Professional boxers don’t wear headgear and it’s unlikely they ever will.
There are a number of reasons for this:
Potential Decline in Viewing Figures
Professional fights are often shown on a pay per view basis and that, together with advertising revenue, is how the sport is funded.
Boxing promoters and fight organisers are very reluctant to do anything that might jeopardize viewing numbers.
Amateur boxing, where headguards are worn, is not particularly popular with spectators.
The reality is that people enjoy seeing the faces of the boxers they support and seeing the emotions that they’re going through. The headgear makes it very difficult to see the fighter’s face.
Spectators also like to see the blood and gore that is part of the sport. Indeed, some say that this adds to the excitement of the event.
The boxing head guard also represents a much larger target. This would enable a quicker but weaker boxer to score more points against a slower but stronger opponent. Such fights wouldn’t be very exciting and, again, this could reduce viewing numbers.
Boxers themselves don’t like wearing them
Not only does a headguard make the head a larger target but it can also reduce the fighter’s peripheral vision: this makes the fighter vulnerable to hooks and uppercuts.
In addition, after several rounds of intense effort, the headgear can get hot and extremely sweaty. This makes it extremely uncomfortable for the wearer.
The headgear makes the double arm block less effective. The headgear makes your head bigger so that you can’t cover yourself up as tightly with your arms. In addition, when the headgear gets sweaty, your gloves slip on it making the block much weaker.
Research suggests they may do more harm than good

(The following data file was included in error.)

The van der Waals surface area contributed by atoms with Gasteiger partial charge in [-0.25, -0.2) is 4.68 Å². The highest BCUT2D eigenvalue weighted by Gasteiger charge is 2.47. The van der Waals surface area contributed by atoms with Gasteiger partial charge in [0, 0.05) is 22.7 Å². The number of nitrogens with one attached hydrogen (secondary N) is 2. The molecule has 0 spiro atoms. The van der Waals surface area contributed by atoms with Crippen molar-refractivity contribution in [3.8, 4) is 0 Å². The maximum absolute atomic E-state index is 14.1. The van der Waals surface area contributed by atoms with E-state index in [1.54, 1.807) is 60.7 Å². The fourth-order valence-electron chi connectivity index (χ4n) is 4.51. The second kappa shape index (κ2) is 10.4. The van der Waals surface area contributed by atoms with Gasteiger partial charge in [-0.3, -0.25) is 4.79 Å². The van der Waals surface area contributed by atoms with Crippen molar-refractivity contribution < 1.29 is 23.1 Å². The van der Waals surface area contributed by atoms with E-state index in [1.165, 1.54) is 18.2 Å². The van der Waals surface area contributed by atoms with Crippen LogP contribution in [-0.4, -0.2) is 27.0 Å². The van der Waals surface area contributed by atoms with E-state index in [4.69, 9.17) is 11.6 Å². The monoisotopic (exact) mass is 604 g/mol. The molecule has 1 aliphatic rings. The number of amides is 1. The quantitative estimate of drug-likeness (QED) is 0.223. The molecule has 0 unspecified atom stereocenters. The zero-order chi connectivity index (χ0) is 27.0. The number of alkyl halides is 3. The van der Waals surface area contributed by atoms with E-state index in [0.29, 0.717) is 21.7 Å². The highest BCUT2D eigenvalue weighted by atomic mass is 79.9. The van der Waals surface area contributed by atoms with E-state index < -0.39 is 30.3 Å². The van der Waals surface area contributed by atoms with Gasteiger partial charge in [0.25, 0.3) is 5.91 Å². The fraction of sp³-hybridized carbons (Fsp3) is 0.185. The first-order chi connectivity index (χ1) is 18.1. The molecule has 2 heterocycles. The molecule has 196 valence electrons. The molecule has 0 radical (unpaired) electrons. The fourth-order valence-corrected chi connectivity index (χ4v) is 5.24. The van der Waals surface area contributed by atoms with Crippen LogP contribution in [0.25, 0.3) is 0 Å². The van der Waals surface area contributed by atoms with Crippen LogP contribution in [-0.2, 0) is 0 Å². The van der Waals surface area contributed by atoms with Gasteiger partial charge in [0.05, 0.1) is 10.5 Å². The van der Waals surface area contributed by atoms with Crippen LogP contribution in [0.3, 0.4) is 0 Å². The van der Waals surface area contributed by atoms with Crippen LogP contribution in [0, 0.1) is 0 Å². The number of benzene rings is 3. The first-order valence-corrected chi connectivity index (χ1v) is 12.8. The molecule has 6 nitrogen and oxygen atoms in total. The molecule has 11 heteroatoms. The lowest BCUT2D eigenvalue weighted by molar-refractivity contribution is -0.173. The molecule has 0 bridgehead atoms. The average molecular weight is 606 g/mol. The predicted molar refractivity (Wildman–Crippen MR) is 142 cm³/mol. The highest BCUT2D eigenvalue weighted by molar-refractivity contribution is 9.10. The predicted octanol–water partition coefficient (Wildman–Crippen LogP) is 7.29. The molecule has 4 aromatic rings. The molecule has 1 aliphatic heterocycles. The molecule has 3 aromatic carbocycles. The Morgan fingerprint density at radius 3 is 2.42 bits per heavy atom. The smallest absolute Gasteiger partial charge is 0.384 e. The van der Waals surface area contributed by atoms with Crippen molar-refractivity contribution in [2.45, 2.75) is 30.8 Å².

A study by the International Boxing Association (AIBA) found that referees actually had to stop fights more often when boxers were wearing headgear, as a result of head injuries.
There may be multiple reasons for this:
- The headgear presents the a larger target, making it easier to hit. The increased frequency of strikes could make it more likely that the wearer will suffer from concussion.
- The headgear may give the wearer a sense of protection. This may make them overconfident and more likely to be overly offensive in the ring. This is a high risk approach which may make them more vulnerable to counter attack.
Amateur Boxers no longer have to wear them
At the amateur level, the issue of boxers wearing headgear has been questioned.
Following their research, the AIBA changed the rules for boxers competing in the Olympics. From 2016, boxers competing in the Olympics no longer had to wear boxing headgear.
Given this change in direction, it makes it highly unlikely that headguards will be introduced into professional boxing.
Professional boxers don’t hear headgear and there’s a number of reasons for this:
- Potential Decline in Viewing Figures
- Boxers themselves don’t like wearing them
- Research suggests they may do more harm than good
- Amateur Boxers no longer have to wear them
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